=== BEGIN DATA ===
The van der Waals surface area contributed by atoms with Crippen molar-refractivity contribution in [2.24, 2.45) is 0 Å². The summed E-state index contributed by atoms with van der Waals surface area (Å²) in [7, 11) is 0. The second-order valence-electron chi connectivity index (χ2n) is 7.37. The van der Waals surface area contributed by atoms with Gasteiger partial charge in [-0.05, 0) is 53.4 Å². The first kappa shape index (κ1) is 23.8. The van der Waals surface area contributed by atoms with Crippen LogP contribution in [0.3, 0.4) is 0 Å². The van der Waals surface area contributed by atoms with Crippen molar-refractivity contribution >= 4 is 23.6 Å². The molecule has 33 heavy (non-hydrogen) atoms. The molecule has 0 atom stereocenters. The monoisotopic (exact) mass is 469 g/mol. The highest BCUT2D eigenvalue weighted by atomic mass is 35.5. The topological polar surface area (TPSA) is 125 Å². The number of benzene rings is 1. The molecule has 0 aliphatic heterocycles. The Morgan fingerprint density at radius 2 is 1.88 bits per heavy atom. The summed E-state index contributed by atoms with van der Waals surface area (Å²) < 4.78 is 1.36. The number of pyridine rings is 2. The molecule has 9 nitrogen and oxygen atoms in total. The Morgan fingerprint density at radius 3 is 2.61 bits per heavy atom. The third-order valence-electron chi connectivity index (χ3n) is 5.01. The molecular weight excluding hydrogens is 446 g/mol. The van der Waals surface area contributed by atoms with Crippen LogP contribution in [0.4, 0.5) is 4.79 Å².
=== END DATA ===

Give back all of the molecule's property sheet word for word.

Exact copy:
The van der Waals surface area contributed by atoms with Crippen molar-refractivity contribution in [2.24, 2.45) is 0 Å². The summed E-state index contributed by atoms with van der Waals surface area (Å²) in [7, 11) is 0. The second-order valence-electron chi connectivity index (χ2n) is 7.37. The van der Waals surface area contributed by atoms with Gasteiger partial charge in [-0.05, 0) is 53.4 Å². The first kappa shape index (κ1) is 23.8. The van der Waals surface area contributed by atoms with Crippen LogP contribution in [0.3, 0.4) is 0 Å². The van der Waals surface area contributed by atoms with Crippen molar-refractivity contribution >= 4 is 23.6 Å². The molecule has 33 heavy (non-hydrogen) atoms. The molecule has 0 atom stereocenters. The monoisotopic (exact) mass is 469 g/mol. The highest BCUT2D eigenvalue weighted by atomic mass is 35.5. The topological polar surface area (TPSA) is 125 Å². The number of benzene rings is 1. The molecule has 0 aliphatic heterocycles. The Morgan fingerprint density at radius 2 is 1.88 bits per heavy atom. The summed E-state index contributed by atoms with van der Waals surface area (Å²) < 4.78 is 1.36. The number of pyridine rings is 2. The molecule has 9 nitrogen and oxygen atoms in total. The Morgan fingerprint density at radius 3 is 2.61 bits per heavy atom. The third-order valence-electron chi connectivity index (χ3n) is 5.01. The molecular weight excluding hydrogens is 446 g/mol. The van der Waals surface area contributed by atoms with Crippen LogP contribution in [0.4, 0.5) is 4.79 Å².